Waiting for Nessie

Did you know that Loch Ness has more water in it than all the lakes in England, Wales and Scotland put together? Yes, it’s pretty deep! It holds 263 million cubic feet of water with a surface area of 14000 acres and could hold the world’s population 10 times over. These figures are staggering but when you consider it is around 22.5 miles long, between 1 and 1.5 miles wide and 754 feet deep – then there’s an awful lot of room for a wee monster to hide!

The chance to spot ‘Nessie’ has been an attraction globally for the area since it first came to attention in 1933. If you fancy a trip to the Loch to stake it out and possibly grab a photo of something monstrous then you could be in with a chance of winning the William Hill award for the best Nessie photo so far. You’ll need a digital camera, a video camera, thermal imaging, warm clothing and plenty of time on your hands. For Outdoor camping equipment, visit http://www.angloforro.co.uk/product-category/camping/.

One of the best sightings so far was taken by a whiskey warehouse worker while he was out taking nature photographs. He had no idea what he had caught until he reviewed the pictures at home. His photo shows a two yard long silver creature with its head bobbing out of the water and a tail flapping about a yard behind the head. The photo fits perfectly with the widely believed description of the elusive beast, thought to be a long serpent-like creature. Tales from 1933 onwards have spoken of a limbless being and in 2001, two fishermen spotted a long-necked dark shape sticking its head above water and were convinced it was not a seal.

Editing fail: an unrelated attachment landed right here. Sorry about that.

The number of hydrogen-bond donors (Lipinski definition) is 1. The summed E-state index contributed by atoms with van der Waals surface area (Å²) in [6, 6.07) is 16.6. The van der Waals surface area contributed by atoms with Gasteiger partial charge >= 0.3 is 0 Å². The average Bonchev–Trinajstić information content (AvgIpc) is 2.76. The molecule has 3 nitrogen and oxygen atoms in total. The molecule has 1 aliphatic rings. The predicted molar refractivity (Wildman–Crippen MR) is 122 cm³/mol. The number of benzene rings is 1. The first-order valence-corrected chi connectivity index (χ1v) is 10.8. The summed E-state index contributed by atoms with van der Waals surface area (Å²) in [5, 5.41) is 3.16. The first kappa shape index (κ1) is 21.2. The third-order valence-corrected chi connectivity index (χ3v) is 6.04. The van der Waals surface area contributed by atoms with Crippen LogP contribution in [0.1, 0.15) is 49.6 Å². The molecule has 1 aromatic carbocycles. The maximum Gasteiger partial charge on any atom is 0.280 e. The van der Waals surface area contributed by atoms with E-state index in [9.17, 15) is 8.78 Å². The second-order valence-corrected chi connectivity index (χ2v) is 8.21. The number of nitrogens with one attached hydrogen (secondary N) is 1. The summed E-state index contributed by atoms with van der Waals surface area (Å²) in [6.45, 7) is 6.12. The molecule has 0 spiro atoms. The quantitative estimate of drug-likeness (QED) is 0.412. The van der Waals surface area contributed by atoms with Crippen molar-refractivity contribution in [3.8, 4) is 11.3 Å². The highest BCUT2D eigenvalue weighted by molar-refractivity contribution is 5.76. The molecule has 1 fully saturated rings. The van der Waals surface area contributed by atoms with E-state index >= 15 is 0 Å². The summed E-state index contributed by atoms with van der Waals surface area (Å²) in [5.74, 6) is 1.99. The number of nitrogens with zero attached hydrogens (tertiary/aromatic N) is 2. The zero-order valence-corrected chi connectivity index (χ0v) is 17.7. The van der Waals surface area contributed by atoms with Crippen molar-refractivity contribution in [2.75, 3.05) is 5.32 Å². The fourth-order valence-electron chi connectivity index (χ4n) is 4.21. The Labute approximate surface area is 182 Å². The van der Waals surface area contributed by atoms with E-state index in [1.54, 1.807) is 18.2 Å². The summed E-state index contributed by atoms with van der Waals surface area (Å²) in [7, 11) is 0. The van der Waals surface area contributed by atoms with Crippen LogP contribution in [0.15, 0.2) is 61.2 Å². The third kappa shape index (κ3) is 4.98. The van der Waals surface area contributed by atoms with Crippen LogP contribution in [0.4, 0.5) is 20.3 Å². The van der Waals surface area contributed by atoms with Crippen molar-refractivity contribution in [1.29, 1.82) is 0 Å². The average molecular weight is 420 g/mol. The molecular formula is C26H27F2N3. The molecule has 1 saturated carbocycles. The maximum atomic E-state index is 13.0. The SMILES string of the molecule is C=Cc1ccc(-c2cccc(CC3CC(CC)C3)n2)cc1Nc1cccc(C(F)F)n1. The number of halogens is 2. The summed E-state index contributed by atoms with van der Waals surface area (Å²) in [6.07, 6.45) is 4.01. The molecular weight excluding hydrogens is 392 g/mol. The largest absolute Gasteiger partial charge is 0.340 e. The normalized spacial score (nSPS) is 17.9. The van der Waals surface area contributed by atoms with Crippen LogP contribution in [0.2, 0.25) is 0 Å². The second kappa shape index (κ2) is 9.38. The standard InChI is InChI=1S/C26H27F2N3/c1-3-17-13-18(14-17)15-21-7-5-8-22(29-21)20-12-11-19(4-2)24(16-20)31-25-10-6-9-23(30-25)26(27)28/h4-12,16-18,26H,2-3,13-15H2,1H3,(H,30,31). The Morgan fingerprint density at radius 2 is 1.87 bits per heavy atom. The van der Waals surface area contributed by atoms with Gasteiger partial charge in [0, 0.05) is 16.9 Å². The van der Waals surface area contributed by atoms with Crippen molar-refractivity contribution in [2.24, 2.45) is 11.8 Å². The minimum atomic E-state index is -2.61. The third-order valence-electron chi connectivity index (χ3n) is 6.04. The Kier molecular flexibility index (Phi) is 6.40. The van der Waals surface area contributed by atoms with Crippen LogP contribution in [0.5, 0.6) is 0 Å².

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Over the years there have been 1,081 sighting of Nessie but the temptation for fakery is great with Nessie being worth £30 million to the Highland economy from tourist visits. But what do you think? Could you be the one to grab that shot that would show the world the real Loch Ness monster?

Steve Feltham has been looking for Nessie for a quarter of a century and lives nearby so that he can be there in super quick time should any discoveries be made. He says he had one possible sighting 25 years ago but not a peep since. He is a very patient man and spend most of his days selling Nessie figurines from a table outside in his best watching spot.

Loch Ness is fed by 7 major rivers and numerous burns with one outlet to the River Ness which flows for 7 miles through Inverness and into the Moray Firth. The rain catchment area for the loch is so large that just a quarter of an inch of rain adds 11 million tons of water to the loch. If there is some sort of prehistoric monster down there, then it has an awful lot of water to hide in!